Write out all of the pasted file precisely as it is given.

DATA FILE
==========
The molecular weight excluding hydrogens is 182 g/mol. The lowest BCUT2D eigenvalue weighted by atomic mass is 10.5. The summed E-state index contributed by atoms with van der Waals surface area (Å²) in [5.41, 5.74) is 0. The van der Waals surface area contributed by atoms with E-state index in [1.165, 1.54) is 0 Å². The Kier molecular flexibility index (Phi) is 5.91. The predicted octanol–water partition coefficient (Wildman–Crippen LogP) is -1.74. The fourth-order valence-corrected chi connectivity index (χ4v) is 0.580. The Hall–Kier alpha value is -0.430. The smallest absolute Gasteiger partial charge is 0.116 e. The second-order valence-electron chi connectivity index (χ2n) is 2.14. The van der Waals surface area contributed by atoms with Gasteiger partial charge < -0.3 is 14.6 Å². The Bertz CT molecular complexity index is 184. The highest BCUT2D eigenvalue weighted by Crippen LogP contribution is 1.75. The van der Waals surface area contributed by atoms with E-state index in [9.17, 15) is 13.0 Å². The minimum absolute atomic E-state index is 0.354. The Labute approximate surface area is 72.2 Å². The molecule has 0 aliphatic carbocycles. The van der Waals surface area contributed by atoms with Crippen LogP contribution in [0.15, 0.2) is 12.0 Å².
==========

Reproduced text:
The molecular weight excluding hydrogens is 182 g/mol. The lowest BCUT2D eigenvalue weighted by atomic mass is 10.5. The summed E-state index contributed by atoms with van der Waals surface area (Å²) in [5.41, 5.74) is 0. The van der Waals surface area contributed by atoms with E-state index in [1.165, 1.54) is 0 Å². The Kier molecular flexibility index (Phi) is 5.91. The predicted octanol–water partition coefficient (Wildman–Crippen LogP) is -1.74. The fourth-order valence-corrected chi connectivity index (χ4v) is 0.580. The Hall–Kier alpha value is -0.430. The smallest absolute Gasteiger partial charge is 0.116 e. The second-order valence-electron chi connectivity index (χ2n) is 2.14. The van der Waals surface area contributed by atoms with Gasteiger partial charge < -0.3 is 14.6 Å². The Bertz CT molecular complexity index is 184. The highest BCUT2D eigenvalue weighted by Crippen LogP contribution is 1.75. The van der Waals surface area contributed by atoms with E-state index in [9.17, 15) is 13.0 Å². The minimum absolute atomic E-state index is 0.354. The Labute approximate surface area is 72.2 Å². The molecule has 0 aliphatic carbocycles. The van der Waals surface area contributed by atoms with Crippen LogP contribution in [0.15, 0.2) is 12.0 Å².